SHAFAQNA- Though many Muslim women might turn to removing their hijab over fears of falling victims to Islamophobic attacks, a Muslim doctor in Rockhampton in Australia’s Queensland decided to don the Islamic headscarf to stop her religion from being hijacked.
“I wanted to identify with Muslims,” Dr Gul-E-Rana told Daily Mercury on Friday, November 28.
“I always wanted to do it, but you need that conviction to do something.”
A year ago, Dr Gul was not wearing hijab.
This has changed after the increase of Islamophobic attacks on Muslims after the rise of militant attacks committed in the name of Islam abroad, mainly by the so-called Islamic State (ISIL).
Hearing another Muslim woman speak about the hijab and identity further cemented Dr Gul’s decision to start wearing the traditional headscarf.
Seeing her hijab as reflecting her Islam proudly, the Muslim doctor felt anxious about the ripples it might cause in her workplace.
She said the biggest worry was whether patients would still trust and respect her.
“It was just very natural,” she said, speaking about her first day in hijab.
“I think when you make the decisions that are right for you, you just have that positive thing about you and everything just works.
“You cannot get rid of your identity anyway, so you should own it.
“I never faced any of the hatred.”
Dr Gul said she was “very passionate” about Islam and believed it to be “100% peaceful”, but understood people feared the religion after reading about crimes.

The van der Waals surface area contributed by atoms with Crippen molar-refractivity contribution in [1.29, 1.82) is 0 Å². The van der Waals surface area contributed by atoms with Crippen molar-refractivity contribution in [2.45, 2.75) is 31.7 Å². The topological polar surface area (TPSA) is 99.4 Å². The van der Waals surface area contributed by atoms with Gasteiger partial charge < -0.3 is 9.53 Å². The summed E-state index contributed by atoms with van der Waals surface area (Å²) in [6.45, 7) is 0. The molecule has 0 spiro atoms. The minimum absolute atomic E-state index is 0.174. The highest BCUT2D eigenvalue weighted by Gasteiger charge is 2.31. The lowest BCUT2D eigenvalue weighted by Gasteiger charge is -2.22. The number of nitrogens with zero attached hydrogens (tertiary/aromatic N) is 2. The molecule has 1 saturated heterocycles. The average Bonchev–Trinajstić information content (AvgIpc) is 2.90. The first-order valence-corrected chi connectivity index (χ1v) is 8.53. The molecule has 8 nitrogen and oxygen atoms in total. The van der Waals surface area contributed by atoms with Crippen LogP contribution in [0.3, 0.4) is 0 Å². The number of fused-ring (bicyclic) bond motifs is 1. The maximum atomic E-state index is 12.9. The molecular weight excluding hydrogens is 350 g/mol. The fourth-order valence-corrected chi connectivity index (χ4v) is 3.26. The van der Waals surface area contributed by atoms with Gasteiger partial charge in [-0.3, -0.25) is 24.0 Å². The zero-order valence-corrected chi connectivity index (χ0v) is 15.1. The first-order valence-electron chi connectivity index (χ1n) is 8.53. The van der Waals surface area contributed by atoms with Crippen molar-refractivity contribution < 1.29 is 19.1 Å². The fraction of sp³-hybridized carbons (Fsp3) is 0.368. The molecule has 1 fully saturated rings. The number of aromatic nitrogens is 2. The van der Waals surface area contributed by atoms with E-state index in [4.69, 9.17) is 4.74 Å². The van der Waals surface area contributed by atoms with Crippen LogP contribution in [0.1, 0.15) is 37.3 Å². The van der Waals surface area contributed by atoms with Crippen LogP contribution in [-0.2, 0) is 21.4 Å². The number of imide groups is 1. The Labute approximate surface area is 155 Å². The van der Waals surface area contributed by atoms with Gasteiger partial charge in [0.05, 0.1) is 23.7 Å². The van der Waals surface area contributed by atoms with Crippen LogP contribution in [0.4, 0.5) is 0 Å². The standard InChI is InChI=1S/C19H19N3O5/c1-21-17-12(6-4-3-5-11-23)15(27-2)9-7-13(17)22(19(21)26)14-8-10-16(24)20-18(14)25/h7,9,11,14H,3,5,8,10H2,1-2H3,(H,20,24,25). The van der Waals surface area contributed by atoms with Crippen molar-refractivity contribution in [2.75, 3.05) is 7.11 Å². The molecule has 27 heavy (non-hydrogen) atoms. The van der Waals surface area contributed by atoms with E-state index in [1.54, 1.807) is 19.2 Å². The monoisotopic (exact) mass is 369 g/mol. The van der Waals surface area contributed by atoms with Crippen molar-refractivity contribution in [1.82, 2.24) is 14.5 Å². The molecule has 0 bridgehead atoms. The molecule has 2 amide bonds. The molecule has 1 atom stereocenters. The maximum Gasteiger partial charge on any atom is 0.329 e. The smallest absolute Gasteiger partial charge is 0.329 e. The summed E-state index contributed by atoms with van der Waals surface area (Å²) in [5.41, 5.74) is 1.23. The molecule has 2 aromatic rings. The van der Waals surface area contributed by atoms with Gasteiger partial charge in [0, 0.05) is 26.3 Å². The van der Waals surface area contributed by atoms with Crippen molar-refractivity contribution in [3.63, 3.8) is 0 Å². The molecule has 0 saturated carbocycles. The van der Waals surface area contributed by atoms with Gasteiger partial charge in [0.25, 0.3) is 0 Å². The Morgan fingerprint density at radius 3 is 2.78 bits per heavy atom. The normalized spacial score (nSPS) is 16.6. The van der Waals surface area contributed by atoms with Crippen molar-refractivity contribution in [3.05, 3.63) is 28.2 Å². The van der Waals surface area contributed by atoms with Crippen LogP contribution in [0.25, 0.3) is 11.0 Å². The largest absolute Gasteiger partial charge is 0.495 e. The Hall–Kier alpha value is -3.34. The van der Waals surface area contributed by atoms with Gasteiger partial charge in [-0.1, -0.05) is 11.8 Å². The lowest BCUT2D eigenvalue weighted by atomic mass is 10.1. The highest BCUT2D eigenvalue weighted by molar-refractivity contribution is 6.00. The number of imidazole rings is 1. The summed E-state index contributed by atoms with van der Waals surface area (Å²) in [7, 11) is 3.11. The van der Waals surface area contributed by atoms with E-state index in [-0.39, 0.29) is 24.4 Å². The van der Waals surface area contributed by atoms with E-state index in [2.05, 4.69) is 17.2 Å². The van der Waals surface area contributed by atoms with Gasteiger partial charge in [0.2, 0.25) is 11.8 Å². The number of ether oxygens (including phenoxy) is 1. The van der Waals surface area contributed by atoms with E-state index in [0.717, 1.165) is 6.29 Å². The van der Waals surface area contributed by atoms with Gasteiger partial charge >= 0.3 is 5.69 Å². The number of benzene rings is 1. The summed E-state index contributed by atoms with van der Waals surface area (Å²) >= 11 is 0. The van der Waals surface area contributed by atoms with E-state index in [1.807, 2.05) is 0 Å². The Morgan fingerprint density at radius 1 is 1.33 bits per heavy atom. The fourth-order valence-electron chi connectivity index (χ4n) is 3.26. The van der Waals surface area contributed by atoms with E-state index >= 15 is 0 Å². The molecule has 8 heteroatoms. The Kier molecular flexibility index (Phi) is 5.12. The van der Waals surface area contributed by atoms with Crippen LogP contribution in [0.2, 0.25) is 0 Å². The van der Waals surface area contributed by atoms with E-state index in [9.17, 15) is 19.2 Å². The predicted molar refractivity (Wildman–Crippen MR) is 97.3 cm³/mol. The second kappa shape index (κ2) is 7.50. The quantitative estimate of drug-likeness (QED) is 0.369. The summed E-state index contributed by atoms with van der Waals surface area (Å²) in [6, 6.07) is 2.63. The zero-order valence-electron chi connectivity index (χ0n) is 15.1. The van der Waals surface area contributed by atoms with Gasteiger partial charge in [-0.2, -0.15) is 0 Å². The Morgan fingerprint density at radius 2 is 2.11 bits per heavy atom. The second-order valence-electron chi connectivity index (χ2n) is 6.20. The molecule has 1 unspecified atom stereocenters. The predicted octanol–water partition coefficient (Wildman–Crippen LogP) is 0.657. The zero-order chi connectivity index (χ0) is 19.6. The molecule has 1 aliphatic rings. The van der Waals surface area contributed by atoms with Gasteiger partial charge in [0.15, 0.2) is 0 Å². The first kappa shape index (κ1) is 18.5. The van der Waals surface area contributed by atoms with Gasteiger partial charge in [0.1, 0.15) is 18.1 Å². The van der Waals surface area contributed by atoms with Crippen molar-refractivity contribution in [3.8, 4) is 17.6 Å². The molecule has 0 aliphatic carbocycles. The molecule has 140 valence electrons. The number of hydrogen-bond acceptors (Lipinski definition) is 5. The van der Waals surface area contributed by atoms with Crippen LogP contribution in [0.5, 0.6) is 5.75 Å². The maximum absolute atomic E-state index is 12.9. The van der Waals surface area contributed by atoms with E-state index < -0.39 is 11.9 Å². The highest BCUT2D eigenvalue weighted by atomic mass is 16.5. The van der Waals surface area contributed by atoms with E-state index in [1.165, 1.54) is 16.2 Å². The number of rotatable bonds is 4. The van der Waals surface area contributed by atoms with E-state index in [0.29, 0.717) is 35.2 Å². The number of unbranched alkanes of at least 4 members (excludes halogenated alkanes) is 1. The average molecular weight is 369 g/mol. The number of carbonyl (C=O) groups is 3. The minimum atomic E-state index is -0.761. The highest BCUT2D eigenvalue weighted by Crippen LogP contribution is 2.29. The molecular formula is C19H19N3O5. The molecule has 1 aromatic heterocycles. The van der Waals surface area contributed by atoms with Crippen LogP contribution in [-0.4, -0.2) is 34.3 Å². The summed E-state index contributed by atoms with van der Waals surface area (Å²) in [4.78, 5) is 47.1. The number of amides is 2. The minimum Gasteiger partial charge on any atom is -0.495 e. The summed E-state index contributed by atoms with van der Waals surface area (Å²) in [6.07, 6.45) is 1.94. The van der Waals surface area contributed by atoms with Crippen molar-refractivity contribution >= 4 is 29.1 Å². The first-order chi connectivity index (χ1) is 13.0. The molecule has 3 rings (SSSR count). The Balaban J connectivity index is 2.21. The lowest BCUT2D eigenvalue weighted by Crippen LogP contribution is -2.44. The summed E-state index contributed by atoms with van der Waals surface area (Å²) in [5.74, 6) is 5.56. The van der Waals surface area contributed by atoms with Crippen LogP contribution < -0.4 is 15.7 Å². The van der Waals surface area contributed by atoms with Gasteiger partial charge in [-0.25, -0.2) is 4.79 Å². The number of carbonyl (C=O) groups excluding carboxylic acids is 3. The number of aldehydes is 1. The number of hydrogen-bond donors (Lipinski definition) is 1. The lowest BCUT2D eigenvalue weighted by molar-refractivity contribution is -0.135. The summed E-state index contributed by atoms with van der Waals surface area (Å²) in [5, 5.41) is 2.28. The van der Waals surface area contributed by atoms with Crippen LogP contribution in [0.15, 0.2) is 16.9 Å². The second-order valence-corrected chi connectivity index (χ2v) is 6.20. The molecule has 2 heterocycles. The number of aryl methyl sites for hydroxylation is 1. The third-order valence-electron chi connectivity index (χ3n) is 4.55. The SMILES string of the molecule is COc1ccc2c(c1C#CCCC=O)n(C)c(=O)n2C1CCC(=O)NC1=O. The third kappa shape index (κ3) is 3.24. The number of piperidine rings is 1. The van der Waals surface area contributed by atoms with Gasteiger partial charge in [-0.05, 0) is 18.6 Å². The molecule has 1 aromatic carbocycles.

“When this is splattered across the media … naturally you’re going to be afraid of us,” she said.
“For us it’s frustrating because we are Muslims. No religion tells you to do bad stuff.
“What are these people reading, what are these people doing? To us it is completely untrue,” she added.
Others, who took time to learn about Islam and understand most Muslims, did not agree with extremist behavior.
“We want to explain to people,” Dr Gul said.
“It’s not something which is exclusive to us. We’re all just people and we need to understand each other.”
Muslims, who have been in Australia for more than 200 years, make up 1.7 percent of its 20-million population.
In post 9/11-era, Australian Muslims have been haunted with suspicion and have had their patriotism questioned.
The anti-Muslim sentiments further increased following recent anti-terror raids, deemed the biggest in Australian history, in which 15 people were arrested from north-western Sydney.